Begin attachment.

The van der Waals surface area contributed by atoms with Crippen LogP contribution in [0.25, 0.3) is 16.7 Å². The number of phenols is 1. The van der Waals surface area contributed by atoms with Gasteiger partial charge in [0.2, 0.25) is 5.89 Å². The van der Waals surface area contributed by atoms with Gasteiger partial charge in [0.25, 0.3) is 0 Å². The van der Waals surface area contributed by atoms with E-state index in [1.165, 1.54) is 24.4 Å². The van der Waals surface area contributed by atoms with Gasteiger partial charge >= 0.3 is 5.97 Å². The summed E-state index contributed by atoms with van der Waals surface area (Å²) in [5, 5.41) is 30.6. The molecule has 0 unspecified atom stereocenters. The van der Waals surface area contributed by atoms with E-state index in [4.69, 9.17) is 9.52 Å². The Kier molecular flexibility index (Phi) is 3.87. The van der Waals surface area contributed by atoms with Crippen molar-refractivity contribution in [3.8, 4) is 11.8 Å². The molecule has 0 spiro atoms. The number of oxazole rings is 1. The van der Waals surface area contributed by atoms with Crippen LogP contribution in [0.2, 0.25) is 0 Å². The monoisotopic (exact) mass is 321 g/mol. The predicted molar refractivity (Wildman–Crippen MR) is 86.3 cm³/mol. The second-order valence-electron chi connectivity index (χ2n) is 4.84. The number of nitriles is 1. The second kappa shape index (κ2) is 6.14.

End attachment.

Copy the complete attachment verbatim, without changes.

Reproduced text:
The van der Waals surface area contributed by atoms with Crippen LogP contribution in [0.25, 0.3) is 16.7 Å². The number of phenols is 1. The van der Waals surface area contributed by atoms with Gasteiger partial charge in [0.2, 0.25) is 5.89 Å². The van der Waals surface area contributed by atoms with Gasteiger partial charge in [0.25, 0.3) is 0 Å². The van der Waals surface area contributed by atoms with E-state index in [1.165, 1.54) is 24.4 Å². The van der Waals surface area contributed by atoms with Gasteiger partial charge >= 0.3 is 5.97 Å². The summed E-state index contributed by atoms with van der Waals surface area (Å²) in [5, 5.41) is 30.6. The molecule has 0 unspecified atom stereocenters. The van der Waals surface area contributed by atoms with E-state index in [4.69, 9.17) is 9.52 Å². The Kier molecular flexibility index (Phi) is 3.87. The van der Waals surface area contributed by atoms with Crippen molar-refractivity contribution in [3.8, 4) is 11.8 Å². The molecule has 0 spiro atoms. The number of oxazole rings is 1. The van der Waals surface area contributed by atoms with Crippen LogP contribution in [0.2, 0.25) is 0 Å². The monoisotopic (exact) mass is 321 g/mol. The predicted molar refractivity (Wildman–Crippen MR) is 86.3 cm³/mol. The second-order valence-electron chi connectivity index (χ2n) is 4.84. The number of nitriles is 1. The second kappa shape index (κ2) is 6.14.